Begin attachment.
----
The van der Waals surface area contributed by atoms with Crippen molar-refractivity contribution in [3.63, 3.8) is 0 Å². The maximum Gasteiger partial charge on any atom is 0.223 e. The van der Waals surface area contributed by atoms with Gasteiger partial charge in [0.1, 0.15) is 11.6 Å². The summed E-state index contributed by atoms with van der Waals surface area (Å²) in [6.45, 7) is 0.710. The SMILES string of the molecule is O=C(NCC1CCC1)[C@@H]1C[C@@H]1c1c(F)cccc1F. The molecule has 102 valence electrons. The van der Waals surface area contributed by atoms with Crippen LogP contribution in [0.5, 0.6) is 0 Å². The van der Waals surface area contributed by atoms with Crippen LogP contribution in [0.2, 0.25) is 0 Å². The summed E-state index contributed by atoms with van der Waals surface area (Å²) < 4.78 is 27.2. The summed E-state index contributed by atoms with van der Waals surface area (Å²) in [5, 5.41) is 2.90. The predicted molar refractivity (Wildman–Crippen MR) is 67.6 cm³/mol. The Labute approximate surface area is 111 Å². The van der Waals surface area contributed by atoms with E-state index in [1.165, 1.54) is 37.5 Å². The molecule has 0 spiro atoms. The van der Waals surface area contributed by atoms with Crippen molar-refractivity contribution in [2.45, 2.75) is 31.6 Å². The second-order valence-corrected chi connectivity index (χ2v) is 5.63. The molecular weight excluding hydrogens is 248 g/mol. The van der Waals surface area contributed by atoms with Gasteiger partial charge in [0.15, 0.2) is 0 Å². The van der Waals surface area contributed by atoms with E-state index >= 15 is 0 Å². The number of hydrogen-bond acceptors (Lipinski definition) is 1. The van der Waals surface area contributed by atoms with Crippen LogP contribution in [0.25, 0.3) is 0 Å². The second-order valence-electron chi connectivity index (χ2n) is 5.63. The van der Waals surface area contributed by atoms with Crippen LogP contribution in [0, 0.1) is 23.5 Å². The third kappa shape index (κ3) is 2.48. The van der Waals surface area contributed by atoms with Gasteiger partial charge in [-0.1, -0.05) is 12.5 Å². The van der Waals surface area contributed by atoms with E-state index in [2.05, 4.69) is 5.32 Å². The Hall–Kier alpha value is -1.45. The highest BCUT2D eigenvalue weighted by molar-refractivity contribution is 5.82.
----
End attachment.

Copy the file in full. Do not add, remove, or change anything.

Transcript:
The van der Waals surface area contributed by atoms with Crippen molar-refractivity contribution in [3.63, 3.8) is 0 Å². The maximum Gasteiger partial charge on any atom is 0.223 e. The van der Waals surface area contributed by atoms with Gasteiger partial charge in [0.1, 0.15) is 11.6 Å². The summed E-state index contributed by atoms with van der Waals surface area (Å²) in [6.45, 7) is 0.710. The SMILES string of the molecule is O=C(NCC1CCC1)[C@@H]1C[C@@H]1c1c(F)cccc1F. The molecule has 102 valence electrons. The van der Waals surface area contributed by atoms with Crippen LogP contribution in [0.5, 0.6) is 0 Å². The van der Waals surface area contributed by atoms with Crippen LogP contribution in [0.2, 0.25) is 0 Å². The summed E-state index contributed by atoms with van der Waals surface area (Å²) < 4.78 is 27.2. The summed E-state index contributed by atoms with van der Waals surface area (Å²) in [5, 5.41) is 2.90. The predicted molar refractivity (Wildman–Crippen MR) is 67.6 cm³/mol. The Labute approximate surface area is 111 Å². The van der Waals surface area contributed by atoms with E-state index in [1.165, 1.54) is 37.5 Å². The molecule has 0 spiro atoms. The van der Waals surface area contributed by atoms with Crippen molar-refractivity contribution in [2.45, 2.75) is 31.6 Å². The second-order valence-corrected chi connectivity index (χ2v) is 5.63. The molecular weight excluding hydrogens is 248 g/mol. The van der Waals surface area contributed by atoms with Gasteiger partial charge in [0.15, 0.2) is 0 Å². The van der Waals surface area contributed by atoms with E-state index >= 15 is 0 Å². The number of hydrogen-bond acceptors (Lipinski definition) is 1. The van der Waals surface area contributed by atoms with Crippen LogP contribution in [0.25, 0.3) is 0 Å². The second-order valence-electron chi connectivity index (χ2n) is 5.63. The van der Waals surface area contributed by atoms with Crippen LogP contribution in [0, 0.1) is 23.5 Å². The third kappa shape index (κ3) is 2.48. The van der Waals surface area contributed by atoms with Gasteiger partial charge in [-0.1, -0.05) is 12.5 Å². The van der Waals surface area contributed by atoms with E-state index in [2.05, 4.69) is 5.32 Å². The Hall–Kier alpha value is -1.45. The highest BCUT2D eigenvalue weighted by molar-refractivity contribution is 5.82.